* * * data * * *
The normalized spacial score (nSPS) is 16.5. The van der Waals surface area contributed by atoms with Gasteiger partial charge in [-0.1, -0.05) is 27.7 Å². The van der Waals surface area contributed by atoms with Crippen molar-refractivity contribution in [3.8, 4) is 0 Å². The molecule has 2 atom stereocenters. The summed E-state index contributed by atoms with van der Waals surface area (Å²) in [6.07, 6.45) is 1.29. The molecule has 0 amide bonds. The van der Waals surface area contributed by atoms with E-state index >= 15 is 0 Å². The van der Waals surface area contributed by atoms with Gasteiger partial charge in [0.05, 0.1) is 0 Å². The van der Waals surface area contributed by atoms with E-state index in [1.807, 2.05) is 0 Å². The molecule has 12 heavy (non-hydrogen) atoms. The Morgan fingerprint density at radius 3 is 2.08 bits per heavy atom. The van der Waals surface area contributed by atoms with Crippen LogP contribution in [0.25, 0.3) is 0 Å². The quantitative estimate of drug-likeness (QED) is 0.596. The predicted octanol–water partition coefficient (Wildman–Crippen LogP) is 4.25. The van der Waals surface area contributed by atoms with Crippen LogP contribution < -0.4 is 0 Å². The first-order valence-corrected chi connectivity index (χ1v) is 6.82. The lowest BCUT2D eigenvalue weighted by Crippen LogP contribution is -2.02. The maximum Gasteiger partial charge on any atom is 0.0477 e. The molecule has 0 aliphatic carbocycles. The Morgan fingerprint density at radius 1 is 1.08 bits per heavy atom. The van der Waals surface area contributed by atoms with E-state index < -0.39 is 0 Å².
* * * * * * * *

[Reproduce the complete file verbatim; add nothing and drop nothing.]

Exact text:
The normalized spacial score (nSPS) is 16.5. The van der Waals surface area contributed by atoms with Gasteiger partial charge in [-0.1, -0.05) is 27.7 Å². The van der Waals surface area contributed by atoms with Crippen molar-refractivity contribution in [3.8, 4) is 0 Å². The molecule has 2 atom stereocenters. The summed E-state index contributed by atoms with van der Waals surface area (Å²) in [6.07, 6.45) is 1.29. The molecule has 0 amide bonds. The van der Waals surface area contributed by atoms with E-state index >= 15 is 0 Å². The van der Waals surface area contributed by atoms with Gasteiger partial charge in [0.05, 0.1) is 0 Å². The van der Waals surface area contributed by atoms with E-state index in [1.807, 2.05) is 0 Å². The molecule has 12 heavy (non-hydrogen) atoms. The Morgan fingerprint density at radius 3 is 2.08 bits per heavy atom. The van der Waals surface area contributed by atoms with Crippen LogP contribution in [0.25, 0.3) is 0 Å². The quantitative estimate of drug-likeness (QED) is 0.596. The predicted octanol–water partition coefficient (Wildman–Crippen LogP) is 4.25. The van der Waals surface area contributed by atoms with Crippen LogP contribution < -0.4 is 0 Å². The first-order valence-corrected chi connectivity index (χ1v) is 6.82. The lowest BCUT2D eigenvalue weighted by Crippen LogP contribution is -2.02. The maximum Gasteiger partial charge on any atom is 0.0477 e. The molecule has 0 aliphatic carbocycles. The Morgan fingerprint density at radius 1 is 1.08 bits per heavy atom. The van der Waals surface area contributed by atoms with E-state index < -0.39 is 0 Å².